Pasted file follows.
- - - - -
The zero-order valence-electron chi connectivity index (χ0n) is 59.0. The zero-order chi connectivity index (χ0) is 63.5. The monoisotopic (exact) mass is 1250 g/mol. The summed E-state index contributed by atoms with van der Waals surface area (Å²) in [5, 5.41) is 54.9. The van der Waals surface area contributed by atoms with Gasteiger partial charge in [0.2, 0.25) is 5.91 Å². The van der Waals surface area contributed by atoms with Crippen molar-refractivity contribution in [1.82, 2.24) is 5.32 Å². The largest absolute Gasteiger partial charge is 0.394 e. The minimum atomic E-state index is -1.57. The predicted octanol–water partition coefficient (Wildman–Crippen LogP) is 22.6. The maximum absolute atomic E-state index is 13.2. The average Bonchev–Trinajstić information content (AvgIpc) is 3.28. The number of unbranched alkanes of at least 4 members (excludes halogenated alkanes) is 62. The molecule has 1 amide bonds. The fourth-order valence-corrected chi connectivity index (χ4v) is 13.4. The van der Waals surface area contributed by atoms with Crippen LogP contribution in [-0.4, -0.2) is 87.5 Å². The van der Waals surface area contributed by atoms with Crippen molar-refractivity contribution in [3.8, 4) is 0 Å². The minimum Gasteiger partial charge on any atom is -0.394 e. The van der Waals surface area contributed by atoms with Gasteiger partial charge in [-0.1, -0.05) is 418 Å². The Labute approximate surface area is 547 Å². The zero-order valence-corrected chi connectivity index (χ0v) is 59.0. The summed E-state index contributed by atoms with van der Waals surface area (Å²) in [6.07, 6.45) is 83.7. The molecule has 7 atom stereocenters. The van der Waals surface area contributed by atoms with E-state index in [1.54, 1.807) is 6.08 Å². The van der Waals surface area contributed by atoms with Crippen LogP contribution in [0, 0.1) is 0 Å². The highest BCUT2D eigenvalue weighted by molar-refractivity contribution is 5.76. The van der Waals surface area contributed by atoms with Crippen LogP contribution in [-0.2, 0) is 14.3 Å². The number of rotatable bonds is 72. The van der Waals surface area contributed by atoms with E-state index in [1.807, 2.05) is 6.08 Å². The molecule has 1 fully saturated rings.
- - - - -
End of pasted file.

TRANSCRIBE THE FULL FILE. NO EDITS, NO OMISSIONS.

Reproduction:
The zero-order valence-electron chi connectivity index (χ0n) is 59.0. The zero-order chi connectivity index (χ0) is 63.5. The monoisotopic (exact) mass is 1250 g/mol. The summed E-state index contributed by atoms with van der Waals surface area (Å²) in [5, 5.41) is 54.9. The van der Waals surface area contributed by atoms with Gasteiger partial charge in [0.2, 0.25) is 5.91 Å². The van der Waals surface area contributed by atoms with Crippen molar-refractivity contribution in [1.82, 2.24) is 5.32 Å². The largest absolute Gasteiger partial charge is 0.394 e. The minimum atomic E-state index is -1.57. The predicted octanol–water partition coefficient (Wildman–Crippen LogP) is 22.6. The maximum absolute atomic E-state index is 13.2. The average Bonchev–Trinajstić information content (AvgIpc) is 3.28. The number of unbranched alkanes of at least 4 members (excludes halogenated alkanes) is 62. The molecule has 1 amide bonds. The fourth-order valence-corrected chi connectivity index (χ4v) is 13.4. The van der Waals surface area contributed by atoms with Crippen LogP contribution in [-0.4, -0.2) is 87.5 Å². The van der Waals surface area contributed by atoms with Crippen molar-refractivity contribution in [3.8, 4) is 0 Å². The minimum Gasteiger partial charge on any atom is -0.394 e. The van der Waals surface area contributed by atoms with Gasteiger partial charge in [-0.1, -0.05) is 418 Å². The Labute approximate surface area is 547 Å². The zero-order valence-corrected chi connectivity index (χ0v) is 59.0. The summed E-state index contributed by atoms with van der Waals surface area (Å²) in [6.07, 6.45) is 83.7. The molecule has 7 atom stereocenters. The van der Waals surface area contributed by atoms with E-state index in [1.54, 1.807) is 6.08 Å². The van der Waals surface area contributed by atoms with Crippen LogP contribution in [0, 0.1) is 0 Å². The highest BCUT2D eigenvalue weighted by molar-refractivity contribution is 5.76. The van der Waals surface area contributed by atoms with Crippen LogP contribution in [-0.2, 0) is 14.3 Å². The number of rotatable bonds is 72. The van der Waals surface area contributed by atoms with E-state index in [1.807, 2.05) is 6.08 Å². The molecule has 1 fully saturated rings.